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Happy to help . . . North Otago Pony Club life member Johnny Lavender has spent hours repairing and painting the jumps to be used at the Springston Trophy. PHOTO: SALLY BROOKER

The North Otago Pony Club is hosting the 47th annual Springston Trophy to celebrate its own 70th birthday.

The three-day spectacle – the biggest pony club event in the southern hemisphere – is renowned as the New Zealand Pony Clubs Association’s premier South Island competition.

It involves riders completing three tests on consecutive days: dressage, cross-country, and showjumping.

Forty-one teams of six from across the South Island will converge on the pony club grounds beside the Oamaru Racecourse on October 5-7.

Most will stay in motels and private accommodation, while their horses will be grazed between tests in paddocks offered by local supporters.

North Otago Pony Club life member and Springston Trophy patron Johnny Lavender said the number of teams had “crept up again” after dropping to the 20s in past years.

Pony club participation was at its peak in the 1980s, when North Otago had seven branches and about 160 children riding.

When North Otago hosted the Springston Trophy in 1984, 60 teams took part. All were billeted locally.

Lavender was pleased with the resurgence, which he attributed to leaders promoting it strongly.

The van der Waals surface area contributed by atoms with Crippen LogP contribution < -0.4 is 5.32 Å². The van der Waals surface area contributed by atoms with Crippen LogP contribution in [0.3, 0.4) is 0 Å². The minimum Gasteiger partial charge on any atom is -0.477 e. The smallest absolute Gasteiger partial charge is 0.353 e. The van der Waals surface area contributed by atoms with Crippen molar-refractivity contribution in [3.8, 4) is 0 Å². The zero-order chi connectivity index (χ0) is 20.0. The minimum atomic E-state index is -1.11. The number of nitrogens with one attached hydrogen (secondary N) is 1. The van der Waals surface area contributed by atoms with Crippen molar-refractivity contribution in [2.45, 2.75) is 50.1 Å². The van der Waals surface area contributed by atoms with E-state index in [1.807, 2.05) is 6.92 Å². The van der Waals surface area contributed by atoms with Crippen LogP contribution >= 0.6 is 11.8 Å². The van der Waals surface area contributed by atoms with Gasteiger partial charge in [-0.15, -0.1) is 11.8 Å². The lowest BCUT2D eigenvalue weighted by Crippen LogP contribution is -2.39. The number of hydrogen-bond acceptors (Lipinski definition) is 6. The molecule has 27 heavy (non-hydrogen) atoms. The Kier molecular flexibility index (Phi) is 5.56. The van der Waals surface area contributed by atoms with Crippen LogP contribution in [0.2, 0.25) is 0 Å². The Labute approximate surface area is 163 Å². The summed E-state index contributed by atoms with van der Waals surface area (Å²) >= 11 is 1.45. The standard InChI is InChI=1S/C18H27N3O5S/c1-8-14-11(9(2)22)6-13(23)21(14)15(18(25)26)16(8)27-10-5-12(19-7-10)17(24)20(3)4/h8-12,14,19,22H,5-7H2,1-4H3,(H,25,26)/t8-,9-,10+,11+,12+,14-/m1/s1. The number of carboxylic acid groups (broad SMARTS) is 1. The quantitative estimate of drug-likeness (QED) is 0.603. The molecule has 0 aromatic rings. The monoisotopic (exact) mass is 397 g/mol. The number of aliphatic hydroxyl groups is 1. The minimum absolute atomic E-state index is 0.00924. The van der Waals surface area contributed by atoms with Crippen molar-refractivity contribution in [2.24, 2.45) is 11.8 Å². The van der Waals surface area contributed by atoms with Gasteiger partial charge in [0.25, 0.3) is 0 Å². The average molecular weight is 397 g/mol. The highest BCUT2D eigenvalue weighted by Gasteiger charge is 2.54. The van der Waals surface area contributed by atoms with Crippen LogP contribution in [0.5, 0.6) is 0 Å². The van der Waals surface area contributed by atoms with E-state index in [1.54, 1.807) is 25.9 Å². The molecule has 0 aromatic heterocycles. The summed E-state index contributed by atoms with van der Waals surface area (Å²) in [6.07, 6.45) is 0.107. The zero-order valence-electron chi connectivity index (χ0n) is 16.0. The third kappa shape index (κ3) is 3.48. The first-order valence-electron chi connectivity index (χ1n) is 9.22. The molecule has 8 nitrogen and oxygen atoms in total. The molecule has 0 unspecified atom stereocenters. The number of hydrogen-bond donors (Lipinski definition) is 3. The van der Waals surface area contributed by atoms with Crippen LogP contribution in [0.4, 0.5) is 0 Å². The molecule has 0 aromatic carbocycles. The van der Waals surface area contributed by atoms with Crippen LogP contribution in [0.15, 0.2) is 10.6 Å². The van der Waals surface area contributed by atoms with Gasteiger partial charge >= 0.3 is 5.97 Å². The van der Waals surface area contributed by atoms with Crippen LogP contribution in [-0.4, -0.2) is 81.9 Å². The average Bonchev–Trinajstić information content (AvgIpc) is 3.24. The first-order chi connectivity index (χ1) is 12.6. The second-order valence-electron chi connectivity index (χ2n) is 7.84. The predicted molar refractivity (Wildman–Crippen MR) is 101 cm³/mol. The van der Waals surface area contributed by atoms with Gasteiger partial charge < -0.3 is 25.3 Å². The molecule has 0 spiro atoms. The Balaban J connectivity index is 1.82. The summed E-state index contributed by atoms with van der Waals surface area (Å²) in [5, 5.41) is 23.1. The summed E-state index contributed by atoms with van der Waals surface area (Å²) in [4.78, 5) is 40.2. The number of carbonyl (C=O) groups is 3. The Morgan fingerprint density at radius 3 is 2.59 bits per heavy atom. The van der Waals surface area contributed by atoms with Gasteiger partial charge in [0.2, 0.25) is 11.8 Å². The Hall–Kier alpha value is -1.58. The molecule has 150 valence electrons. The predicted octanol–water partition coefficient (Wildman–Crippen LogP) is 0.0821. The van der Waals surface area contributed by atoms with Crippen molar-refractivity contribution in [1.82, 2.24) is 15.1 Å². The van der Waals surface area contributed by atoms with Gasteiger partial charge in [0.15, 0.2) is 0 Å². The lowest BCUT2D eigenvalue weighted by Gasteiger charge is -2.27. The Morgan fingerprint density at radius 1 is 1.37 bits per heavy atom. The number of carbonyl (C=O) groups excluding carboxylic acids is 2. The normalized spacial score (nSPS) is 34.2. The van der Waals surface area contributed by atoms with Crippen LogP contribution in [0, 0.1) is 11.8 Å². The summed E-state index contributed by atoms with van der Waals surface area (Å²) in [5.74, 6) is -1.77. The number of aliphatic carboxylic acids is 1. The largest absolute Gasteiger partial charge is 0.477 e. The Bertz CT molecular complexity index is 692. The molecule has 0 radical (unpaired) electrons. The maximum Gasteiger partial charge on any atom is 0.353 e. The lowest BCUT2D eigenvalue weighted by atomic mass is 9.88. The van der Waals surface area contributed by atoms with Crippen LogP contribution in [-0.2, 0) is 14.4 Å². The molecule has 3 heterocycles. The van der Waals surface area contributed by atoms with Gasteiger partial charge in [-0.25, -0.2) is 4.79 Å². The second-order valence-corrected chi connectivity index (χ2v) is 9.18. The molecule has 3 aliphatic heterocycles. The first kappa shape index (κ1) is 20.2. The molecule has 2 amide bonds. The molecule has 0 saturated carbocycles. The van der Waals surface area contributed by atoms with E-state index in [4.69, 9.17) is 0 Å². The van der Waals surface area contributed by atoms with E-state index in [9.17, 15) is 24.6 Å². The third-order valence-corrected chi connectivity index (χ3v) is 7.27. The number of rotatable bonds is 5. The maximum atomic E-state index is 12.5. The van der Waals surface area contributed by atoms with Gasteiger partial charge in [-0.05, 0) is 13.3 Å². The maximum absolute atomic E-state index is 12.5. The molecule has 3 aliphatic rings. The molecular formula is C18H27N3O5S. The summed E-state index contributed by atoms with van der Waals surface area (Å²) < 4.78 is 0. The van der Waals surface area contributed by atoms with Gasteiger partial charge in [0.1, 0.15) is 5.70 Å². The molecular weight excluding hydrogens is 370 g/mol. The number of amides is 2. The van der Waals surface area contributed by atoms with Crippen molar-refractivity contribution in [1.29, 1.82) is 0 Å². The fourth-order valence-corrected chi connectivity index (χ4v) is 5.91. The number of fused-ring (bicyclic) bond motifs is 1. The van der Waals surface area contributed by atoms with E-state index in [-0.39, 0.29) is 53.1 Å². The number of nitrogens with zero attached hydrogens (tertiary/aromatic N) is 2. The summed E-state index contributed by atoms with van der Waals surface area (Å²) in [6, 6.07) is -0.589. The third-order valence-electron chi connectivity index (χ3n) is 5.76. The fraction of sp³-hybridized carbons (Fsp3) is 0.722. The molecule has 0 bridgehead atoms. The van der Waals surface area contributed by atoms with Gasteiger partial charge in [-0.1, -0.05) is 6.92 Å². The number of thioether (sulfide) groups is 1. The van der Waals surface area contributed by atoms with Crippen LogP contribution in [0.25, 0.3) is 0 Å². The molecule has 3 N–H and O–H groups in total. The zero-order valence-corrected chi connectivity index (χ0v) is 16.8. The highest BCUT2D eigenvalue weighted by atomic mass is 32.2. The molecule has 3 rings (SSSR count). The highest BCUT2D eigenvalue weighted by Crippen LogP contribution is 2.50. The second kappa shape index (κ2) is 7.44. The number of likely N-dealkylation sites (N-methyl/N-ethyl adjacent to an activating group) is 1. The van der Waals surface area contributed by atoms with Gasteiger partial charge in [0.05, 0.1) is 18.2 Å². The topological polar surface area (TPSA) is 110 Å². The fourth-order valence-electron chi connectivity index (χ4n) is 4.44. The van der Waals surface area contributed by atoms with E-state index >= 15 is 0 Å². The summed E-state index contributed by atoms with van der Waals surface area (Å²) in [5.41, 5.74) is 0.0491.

When he joined the Herbert Pony Club in 1952, there were even numbers of boys and girls. Then the advent of farm motorbikes tempted many boys away from horse riding, although men still made up a good proportion of national representatives.

The advent of corporate dairy farming further reduced the prevalence of riding in the rural sector, Lavender said. There was no room or time for ponies on most dairy farms.

Organising the Springston Trophy took a lot of work, especially designing the cross-country course. Because most pony club parents were at work during the day, “retirees and anyone who can turn up” were relied upon to help.

Lavender, a lively octogenarian, offered to get the jumps into pristine condition. He had to repair rusted-out parts of the steel ends before painting them white, and he painted two coats of jaunty stipes on the Oregon timber rails.

“I did them freehand. They should be good for another 10 years.”

Lavender believes pony club teaches young people good life lessons, including learning respect for others and putting their animals’ needs first.

He has seen several generations of riders mature into young adults who joined the workforce with “not many hiccups”.

Some were able to turn their equestrian interest into a career, working with stables either in New Zealand or overseas or becoming jockeys or drivers.

Pony clubs were also places where participants made friends for life, he said.